Auction Car of the Week: 25k-mile 1978 Mercury Marquis – $7,500

Boldride

We’ve said it before and we’ll say it again: There is no better deal in ultra-low mileage vintage automobiles than full-size, American cars from the mid-to-late 1970s. This 1978 Mercury Marquis is in stunning condition, with just 25,000 miles since new, and looks just as fresh as when it came out of the showroom.

It’s remarkable to think that six years after the first Arab oil embargo, Mercury was still building a 4,500-pound, 229-inch long behemoth like the Mercury Marquis. Nineteen-seventy-eight was the last year before Ford completely downsized all of its full-size cars and moved over to the Panther platform.

For ’78, the Marquis was built on the same chassis that underpinned the Mercury Monterey, the Colony Park wagon, the LTD and the “Meteor LeMoyne  by Mercury” in Canada.

Door panel

It was a throwback to 1968, the last time this line was completely revised. In old-school American fashion, the Marquis was available in a range of body styles including this two-door coupe, a four-door sedan, a four-door, pillar-less hardtop, a wagon and a convertible. Everything short of a pickup, in other words.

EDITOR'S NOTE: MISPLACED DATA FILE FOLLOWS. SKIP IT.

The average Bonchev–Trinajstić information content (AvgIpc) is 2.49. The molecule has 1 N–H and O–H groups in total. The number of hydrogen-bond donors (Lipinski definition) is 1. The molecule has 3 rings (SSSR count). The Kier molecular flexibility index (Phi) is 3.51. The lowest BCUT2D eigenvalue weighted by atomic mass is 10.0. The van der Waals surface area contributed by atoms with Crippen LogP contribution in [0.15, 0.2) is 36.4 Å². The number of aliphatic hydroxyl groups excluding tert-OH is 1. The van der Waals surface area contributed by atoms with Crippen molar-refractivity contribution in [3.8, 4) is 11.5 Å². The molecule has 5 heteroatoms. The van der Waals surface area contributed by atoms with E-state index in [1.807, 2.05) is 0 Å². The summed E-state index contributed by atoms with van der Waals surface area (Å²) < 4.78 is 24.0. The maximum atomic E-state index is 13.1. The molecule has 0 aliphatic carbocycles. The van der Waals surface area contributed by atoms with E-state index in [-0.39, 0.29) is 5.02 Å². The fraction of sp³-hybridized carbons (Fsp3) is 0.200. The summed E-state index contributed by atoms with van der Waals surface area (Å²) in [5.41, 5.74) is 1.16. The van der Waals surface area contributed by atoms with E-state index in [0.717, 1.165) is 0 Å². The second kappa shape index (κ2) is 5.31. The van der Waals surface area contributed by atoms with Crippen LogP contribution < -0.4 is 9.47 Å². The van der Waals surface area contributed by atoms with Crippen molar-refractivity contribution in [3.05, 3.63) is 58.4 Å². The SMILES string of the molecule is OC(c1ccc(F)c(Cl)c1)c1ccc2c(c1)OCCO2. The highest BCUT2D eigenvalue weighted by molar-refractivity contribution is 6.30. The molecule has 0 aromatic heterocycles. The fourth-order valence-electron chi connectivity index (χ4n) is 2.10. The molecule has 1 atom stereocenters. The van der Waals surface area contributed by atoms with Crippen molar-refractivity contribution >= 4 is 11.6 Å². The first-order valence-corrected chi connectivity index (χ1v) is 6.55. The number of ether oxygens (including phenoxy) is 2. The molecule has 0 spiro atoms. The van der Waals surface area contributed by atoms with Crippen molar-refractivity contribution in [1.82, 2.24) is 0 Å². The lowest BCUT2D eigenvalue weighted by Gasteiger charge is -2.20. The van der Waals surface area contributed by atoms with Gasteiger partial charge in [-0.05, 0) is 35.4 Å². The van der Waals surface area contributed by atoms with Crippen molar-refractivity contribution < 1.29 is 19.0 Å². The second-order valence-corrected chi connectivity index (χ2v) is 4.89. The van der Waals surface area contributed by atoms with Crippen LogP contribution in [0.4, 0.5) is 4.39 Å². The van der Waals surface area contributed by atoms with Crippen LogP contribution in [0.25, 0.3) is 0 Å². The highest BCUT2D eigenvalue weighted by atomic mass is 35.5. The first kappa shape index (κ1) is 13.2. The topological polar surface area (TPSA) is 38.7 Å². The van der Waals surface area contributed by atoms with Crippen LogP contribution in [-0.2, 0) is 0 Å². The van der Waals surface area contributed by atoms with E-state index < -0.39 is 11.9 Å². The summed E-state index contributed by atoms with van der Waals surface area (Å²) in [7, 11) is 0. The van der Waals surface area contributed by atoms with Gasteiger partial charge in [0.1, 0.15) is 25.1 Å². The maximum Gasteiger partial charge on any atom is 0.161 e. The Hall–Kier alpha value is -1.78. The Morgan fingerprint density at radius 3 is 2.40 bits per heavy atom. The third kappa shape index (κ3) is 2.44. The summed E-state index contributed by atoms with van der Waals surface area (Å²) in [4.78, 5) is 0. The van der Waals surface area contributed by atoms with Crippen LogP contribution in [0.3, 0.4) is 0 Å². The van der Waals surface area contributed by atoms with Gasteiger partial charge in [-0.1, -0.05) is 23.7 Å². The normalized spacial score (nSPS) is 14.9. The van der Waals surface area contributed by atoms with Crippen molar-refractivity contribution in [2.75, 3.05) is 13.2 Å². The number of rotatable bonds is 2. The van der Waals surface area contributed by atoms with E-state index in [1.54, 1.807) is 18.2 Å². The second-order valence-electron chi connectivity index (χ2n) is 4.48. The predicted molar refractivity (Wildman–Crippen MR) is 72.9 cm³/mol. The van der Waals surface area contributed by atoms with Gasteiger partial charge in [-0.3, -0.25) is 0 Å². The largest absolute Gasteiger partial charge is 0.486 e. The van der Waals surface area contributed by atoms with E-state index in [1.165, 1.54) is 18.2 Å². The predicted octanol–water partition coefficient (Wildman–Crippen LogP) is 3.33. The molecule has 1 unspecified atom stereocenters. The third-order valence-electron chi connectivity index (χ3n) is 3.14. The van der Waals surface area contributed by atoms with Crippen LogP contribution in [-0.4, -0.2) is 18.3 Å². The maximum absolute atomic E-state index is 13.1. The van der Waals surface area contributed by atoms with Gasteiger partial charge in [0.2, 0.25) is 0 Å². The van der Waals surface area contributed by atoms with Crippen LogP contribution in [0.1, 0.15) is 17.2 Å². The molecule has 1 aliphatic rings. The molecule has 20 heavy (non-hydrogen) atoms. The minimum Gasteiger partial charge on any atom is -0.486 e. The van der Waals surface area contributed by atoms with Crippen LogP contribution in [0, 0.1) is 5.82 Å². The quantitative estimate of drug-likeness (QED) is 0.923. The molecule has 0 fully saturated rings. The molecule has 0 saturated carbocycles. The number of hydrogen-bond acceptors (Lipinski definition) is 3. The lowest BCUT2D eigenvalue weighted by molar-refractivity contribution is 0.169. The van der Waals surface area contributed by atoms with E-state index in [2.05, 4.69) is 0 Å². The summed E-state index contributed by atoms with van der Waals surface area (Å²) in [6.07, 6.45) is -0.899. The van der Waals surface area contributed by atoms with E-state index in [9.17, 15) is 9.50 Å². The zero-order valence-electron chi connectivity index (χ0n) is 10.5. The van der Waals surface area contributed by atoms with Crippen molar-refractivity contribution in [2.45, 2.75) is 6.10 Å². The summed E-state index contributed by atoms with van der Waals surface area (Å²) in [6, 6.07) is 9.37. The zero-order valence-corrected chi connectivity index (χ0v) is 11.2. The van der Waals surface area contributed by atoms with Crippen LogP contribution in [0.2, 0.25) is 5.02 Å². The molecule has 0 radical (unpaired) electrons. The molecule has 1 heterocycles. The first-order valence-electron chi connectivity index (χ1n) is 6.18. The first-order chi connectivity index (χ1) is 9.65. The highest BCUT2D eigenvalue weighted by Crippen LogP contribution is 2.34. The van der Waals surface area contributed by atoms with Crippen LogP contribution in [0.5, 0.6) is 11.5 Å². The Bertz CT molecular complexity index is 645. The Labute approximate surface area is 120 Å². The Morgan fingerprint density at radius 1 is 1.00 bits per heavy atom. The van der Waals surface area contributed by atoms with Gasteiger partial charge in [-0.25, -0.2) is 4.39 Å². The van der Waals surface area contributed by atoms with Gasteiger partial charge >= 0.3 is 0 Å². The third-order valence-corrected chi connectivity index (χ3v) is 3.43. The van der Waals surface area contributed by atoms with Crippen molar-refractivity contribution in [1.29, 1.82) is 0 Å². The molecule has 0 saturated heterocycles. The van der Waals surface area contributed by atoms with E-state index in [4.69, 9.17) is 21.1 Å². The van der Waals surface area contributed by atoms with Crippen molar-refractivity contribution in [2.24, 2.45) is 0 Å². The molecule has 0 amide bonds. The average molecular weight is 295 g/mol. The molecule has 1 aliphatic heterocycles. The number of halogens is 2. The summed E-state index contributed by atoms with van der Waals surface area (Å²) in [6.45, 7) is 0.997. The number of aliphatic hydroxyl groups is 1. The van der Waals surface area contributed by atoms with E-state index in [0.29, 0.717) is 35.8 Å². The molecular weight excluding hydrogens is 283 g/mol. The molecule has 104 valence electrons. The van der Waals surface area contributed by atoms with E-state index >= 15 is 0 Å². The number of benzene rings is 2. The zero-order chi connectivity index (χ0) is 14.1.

PHOTOS: Full Galleries of the 1967 Mercury Cyclone

three quarter

It’s comical to think of a car as large and in charge as this one as a “base model,” but this one is about as near stripped as you’re going to find. It has the base engine, Ford’s ubiquitous 351-cu.in. V8. It’s also got vinyl seats and manual windows and locks.

PHOTOS: Full Galleries of the 1968 Mercury Montego

Engine

This Marquis is from that odd period when cars were still steeped in the methods of building cars from the 1960s, but forced to accommodate the government’s mandates on safety, so it’s got a vestige of a headrest, and gigantic plastic presenters that place the three-point seatbelt in a position where you can reach it.

Seat

Its overall condition is remarkable, honestly showing the 25,000 miles it was reported cover since 1978. About the only thing we can point out as a sour note are the El Cheapo chrome exhaust tips that you can chuck in the trash the minute you lay out the $7,500 it will cost to buy this one now.

PHOTOS: Full Galleries of the 1959 Mercury Monterey

Rear

Seventy-five hundred dollars. For a 4,500 pound car. That’s $1.66 per pound. 80% Lean Ground Beef is going to cost you $2.99 a pound. Where are you going to find a better deal?

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